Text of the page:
God is making all things new. Jesus, the Risen Lord, shares in this work by breathing His most Holy Spirit on the Apostles, thereby making them a new creation where sin – conquered by the Lord of Life rising from the tomb -- is cast out of them by the cleansing and empowering presence of the Holy Spirit. A new creation indeed: Mother Church, the work of Father, Son, and Holy Spirit.
However, that work needs to develop and spread so as to be able to embrace the whole of mankind, because, as we heard in the first reading:
God has (now) opened the door of faith to the Gentiles.
And so, In the book of Revelation we heard the seer declare:
I heard a loud voice from heaven saying, "Behold, the tabernacle of God is with men, and He will dwell with them, and they shall be His people. God Himself will be with them and be their God. Now I saw a new heaven and a new earth, for the first heaven and the first earth had passed away. Also, there was no more sea. Then I, John, saw the holy city, New Jerusalem, coming down out of heaven from God, prepared as a bride adorned for her husband.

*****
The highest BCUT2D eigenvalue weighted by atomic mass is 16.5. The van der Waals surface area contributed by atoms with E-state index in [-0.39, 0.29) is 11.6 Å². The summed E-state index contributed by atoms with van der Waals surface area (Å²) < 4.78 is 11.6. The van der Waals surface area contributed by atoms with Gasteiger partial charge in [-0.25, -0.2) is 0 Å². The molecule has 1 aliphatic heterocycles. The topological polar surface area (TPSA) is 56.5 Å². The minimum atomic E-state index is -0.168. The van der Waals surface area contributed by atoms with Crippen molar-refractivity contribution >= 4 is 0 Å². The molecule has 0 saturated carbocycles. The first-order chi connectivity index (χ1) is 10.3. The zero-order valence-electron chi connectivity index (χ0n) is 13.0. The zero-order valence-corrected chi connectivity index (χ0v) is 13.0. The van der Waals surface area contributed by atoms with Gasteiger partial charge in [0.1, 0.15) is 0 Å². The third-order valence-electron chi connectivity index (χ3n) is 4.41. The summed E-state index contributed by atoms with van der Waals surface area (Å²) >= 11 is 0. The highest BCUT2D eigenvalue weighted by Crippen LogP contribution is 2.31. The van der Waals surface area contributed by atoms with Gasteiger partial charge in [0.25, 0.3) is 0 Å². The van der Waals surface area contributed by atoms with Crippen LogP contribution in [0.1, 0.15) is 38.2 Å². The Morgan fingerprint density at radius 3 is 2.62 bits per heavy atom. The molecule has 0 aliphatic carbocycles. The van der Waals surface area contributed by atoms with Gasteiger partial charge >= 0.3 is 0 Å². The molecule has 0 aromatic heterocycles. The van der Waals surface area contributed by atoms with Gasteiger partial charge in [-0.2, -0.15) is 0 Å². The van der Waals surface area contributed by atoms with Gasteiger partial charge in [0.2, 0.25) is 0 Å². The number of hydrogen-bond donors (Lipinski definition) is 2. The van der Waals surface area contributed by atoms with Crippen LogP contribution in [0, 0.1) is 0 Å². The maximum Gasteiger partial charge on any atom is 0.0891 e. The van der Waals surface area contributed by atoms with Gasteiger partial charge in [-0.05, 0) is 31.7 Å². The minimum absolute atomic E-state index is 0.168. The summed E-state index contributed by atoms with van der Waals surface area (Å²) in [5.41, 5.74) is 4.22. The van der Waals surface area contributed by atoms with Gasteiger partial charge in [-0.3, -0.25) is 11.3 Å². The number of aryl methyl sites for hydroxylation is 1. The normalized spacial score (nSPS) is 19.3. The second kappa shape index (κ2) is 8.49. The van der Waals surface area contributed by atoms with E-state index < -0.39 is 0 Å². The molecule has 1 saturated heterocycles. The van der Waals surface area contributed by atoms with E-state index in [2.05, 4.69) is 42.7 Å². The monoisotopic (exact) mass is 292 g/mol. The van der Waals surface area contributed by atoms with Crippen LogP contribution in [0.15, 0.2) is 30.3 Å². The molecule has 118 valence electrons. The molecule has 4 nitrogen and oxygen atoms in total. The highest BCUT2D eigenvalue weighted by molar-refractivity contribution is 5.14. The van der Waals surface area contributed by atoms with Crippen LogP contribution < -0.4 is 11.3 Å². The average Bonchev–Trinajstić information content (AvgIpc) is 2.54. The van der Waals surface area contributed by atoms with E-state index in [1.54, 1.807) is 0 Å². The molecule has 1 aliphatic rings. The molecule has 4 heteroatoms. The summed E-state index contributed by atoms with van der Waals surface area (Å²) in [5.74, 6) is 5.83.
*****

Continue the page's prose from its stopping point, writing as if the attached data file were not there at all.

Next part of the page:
That is how the new creation appeared to the seer in the book of Revelation, like a bride, beautifully dressed, prepared and preparing, for the coming of her husband. The husband for whom the beautiful bride is prepared and preparing is the Son of Man Who will return in heavenly glory to usher in, on earth, God's ultimate kingdom, where sin and suffering will be totally obliterated; that beautiful bride is Mother Church in her perfection. She is the beautiful bride preparing herself by gathering together, nourishing and forming, all those called to Jesus by the Father; and she forms them in Jesus by her teaching, her sacraments, her fellowship and, above all, by her gift of the Spirit; and thus God's work of making all things new continues even now, in us and in our world of today. Her sacraments have been instituted by Jesus; her teaching is her remembrance of Jesus and is guaranteed as such by the Spirit; but her life and fellowship depends very much on all of us, her children on earth, walking faithfully and humbly under the guidance and power of the Spirit along the ways of Jesus towards the Father. God the Father began the work by raising the Son of Man from the dead. The Risen Lord, the Son, from His seat at the right hand of His Father in heavenly glory, furthers the development of that new creation by endowing His disciples, His Church, with His Gift of the Holy Spirit; and Mother Church in His Name, has continued that work of Jesus for some 2000 years, as she still does now, in and through us, as we proclaim Jesus by our endeavours to live in all things according to her proclamation of His Good News, and the leading of His Gift, the Holy Spirit.